Institute for Rural Health Studies

Healthcare in the Villages

IRHS runs clinics in two villages in the rural semi-arid tropics of Telangana: Dokur and Kotakadra. These villages are located in Mahbubnagar district.

The majority of IRHS patients are from landless labourer families, who survive on a yearly average of less than a dollar a day and owe far more in debts to money lenders. Malnutrition, a lack of health education and demanding physical labour cause villagers to be particularly vulnerable to health problems.

Each week patients and their families travel from all over the district to receive medical attention at our clinics. Experienced paramedics, healthcare workers and volunteers staff the clinics. As the only reliable healthcare provider within a great distance, they treat a large variety of illnesses and medical conditions. During parts of the year, volunteer doctors spend from 1 - 3 months living in the villages in order to upgrade the medical knowledge of the paramedics.

Village Healthcare Workers

Health workers, trained by paramedics and volunteer doctors and nurses, have important responsibilities both in the clinics and in the communities. In the community they are the institute’s major force for preventive care. The village healthcare workers focus on both the physical and mental well being of women and children. Their duties include:

  • Working with mothers through all stages of pregnancy and childcare;
  • Home visits to families that are unable to visit the clinic;
  • Performing lab tests, maintaining detailed patient records and helping to run the pharmacy.

The paramedics are the keystone of patient care at the clinics. Paramedics are trained by volunteer doctors, they diagnose, treat and manage the patients. The paramedics also work with the city staff by referring patients onwards for specialized treatment.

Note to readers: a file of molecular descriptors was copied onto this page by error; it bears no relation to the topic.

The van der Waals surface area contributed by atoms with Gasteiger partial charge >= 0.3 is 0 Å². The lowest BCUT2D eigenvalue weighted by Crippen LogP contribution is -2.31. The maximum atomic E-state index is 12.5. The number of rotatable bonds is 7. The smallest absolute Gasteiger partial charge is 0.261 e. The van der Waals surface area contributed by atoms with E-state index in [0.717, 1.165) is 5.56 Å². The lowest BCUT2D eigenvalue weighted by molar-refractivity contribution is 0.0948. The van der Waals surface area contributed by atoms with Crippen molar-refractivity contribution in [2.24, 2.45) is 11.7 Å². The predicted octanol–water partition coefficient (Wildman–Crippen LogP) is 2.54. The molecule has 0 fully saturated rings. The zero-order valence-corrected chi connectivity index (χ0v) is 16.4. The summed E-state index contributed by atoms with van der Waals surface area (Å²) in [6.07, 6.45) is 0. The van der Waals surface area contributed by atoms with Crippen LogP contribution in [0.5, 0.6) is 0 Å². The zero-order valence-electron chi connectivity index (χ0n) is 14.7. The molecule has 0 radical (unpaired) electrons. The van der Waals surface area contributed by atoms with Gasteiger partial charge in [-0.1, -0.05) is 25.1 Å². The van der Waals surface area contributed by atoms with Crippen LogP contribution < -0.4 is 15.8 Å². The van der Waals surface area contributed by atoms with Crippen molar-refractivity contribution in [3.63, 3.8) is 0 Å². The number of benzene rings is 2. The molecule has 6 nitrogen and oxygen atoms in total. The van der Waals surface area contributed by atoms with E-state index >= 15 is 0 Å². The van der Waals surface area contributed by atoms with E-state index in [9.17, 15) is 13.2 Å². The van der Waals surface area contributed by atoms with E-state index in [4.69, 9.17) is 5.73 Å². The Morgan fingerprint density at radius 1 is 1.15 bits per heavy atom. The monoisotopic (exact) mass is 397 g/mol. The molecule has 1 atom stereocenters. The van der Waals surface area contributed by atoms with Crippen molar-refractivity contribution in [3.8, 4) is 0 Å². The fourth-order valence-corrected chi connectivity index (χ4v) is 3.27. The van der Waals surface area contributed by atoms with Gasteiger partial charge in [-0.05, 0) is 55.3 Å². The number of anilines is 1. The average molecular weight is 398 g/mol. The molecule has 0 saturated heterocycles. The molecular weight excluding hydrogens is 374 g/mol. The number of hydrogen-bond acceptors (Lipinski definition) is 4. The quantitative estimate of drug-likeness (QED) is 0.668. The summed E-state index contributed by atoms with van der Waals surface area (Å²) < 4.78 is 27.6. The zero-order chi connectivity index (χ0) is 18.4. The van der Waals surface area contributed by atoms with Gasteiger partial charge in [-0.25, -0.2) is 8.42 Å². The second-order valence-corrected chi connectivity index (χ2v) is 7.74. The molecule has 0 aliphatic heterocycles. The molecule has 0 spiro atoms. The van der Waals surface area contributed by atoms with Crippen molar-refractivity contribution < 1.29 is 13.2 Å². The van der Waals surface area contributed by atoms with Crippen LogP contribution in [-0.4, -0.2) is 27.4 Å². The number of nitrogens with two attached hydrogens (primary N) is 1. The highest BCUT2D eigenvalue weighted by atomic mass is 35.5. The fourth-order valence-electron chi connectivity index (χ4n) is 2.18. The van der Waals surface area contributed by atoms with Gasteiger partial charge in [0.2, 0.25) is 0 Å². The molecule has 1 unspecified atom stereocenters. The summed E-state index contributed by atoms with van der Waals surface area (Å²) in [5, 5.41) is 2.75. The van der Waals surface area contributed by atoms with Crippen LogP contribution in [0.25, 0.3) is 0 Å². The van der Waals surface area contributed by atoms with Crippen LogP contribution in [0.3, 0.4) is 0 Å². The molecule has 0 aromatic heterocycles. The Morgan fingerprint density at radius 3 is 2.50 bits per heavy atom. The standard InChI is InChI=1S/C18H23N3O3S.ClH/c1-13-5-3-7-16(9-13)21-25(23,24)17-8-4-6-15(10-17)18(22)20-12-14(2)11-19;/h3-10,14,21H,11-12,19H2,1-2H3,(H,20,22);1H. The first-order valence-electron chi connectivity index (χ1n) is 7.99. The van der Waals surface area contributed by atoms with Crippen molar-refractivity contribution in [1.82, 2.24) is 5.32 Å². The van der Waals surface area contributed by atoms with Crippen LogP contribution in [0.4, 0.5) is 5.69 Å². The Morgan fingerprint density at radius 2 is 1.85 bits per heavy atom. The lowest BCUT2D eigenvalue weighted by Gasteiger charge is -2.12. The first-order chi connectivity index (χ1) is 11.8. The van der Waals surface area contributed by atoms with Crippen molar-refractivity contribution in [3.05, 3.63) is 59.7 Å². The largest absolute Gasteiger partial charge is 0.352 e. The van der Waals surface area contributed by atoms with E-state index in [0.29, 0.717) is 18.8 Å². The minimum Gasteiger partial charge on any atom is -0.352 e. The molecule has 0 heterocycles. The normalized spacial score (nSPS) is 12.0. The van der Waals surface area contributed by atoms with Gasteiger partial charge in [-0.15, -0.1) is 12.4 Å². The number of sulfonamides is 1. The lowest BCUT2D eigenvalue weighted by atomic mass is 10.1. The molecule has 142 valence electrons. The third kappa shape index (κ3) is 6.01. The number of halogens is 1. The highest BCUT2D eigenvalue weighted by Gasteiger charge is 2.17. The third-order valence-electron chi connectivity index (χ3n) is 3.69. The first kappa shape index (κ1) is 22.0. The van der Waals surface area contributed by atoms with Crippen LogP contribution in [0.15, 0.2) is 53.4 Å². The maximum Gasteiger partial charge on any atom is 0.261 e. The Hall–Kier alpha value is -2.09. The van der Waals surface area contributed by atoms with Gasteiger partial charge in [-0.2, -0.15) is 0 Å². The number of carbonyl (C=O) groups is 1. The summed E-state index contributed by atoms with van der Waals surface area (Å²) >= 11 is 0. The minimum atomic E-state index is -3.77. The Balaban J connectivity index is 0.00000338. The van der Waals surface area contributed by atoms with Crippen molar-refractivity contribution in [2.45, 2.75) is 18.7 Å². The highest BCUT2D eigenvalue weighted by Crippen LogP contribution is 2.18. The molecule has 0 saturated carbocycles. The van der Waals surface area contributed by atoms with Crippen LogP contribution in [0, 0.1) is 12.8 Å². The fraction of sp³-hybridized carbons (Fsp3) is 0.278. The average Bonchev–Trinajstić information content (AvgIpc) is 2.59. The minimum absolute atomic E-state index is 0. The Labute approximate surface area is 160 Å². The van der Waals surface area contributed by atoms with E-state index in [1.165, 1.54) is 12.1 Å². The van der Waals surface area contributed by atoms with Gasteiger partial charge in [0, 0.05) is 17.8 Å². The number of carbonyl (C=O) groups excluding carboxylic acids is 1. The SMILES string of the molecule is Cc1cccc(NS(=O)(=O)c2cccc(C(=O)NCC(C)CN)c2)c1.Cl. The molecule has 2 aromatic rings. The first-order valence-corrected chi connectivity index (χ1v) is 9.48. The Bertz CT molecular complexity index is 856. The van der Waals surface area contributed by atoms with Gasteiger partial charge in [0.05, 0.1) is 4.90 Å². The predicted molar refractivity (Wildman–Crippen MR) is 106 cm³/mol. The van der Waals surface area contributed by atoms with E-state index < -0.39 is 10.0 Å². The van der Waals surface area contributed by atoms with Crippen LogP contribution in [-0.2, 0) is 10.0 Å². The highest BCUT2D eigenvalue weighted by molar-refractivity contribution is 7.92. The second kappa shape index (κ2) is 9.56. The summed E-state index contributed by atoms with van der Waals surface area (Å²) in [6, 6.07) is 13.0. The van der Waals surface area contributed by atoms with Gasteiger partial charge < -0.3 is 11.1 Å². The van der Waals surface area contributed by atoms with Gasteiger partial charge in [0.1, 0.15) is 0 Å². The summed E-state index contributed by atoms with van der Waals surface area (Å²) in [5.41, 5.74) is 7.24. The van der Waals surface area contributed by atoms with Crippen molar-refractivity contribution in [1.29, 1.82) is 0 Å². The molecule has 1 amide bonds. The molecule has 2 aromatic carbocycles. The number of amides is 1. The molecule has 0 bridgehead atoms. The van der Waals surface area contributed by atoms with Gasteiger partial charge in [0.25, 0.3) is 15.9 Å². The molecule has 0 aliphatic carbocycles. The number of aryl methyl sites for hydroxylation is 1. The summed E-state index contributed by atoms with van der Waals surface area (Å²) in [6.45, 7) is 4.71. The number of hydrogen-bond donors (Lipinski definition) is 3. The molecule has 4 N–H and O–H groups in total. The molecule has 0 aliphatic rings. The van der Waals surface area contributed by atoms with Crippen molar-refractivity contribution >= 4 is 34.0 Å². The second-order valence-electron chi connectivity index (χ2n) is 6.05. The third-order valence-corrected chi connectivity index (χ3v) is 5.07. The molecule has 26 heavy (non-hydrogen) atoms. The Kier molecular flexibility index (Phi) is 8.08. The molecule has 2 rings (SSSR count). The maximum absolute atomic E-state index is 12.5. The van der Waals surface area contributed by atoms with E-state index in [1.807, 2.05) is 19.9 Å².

Training local people as paramedics and health workers to serve their own rural areas is a cost effective and sustainable way to offer medical help in areas where there are few viable sources of medical care, i.e., most of rural India. Using urban-based office staff for ‘ready reference’ (which includes a panel of specialists who will answer the questions quickly), the clinic staff are able to offer rural patients the added bonus of backup for unusual situations.

Village Clinics

The clinics are managed by trained local people (paramedics and village health workers) who are trained completely by IRHS and occasional volunteer doctors. The clinic charges a nominal fee of Rs.10 (0.16 USD) for consultation and diagnostics. The medicines dispensed are high-quality, generic and inexpensive. For people who cannot pay this small amount (primarily the elderly and disabled), the services are free. All children are free, irrespective of their economic status, although almost all are poor. The clinics are now visited on average by over 700 patients every month. The conditions seen vary from simple colds and coughs to malignant tumours and severe neurological conditions. Patients from over 150 villages and including neighbouring districts visit the clinics. The clinics are:
  • Staffed by local people;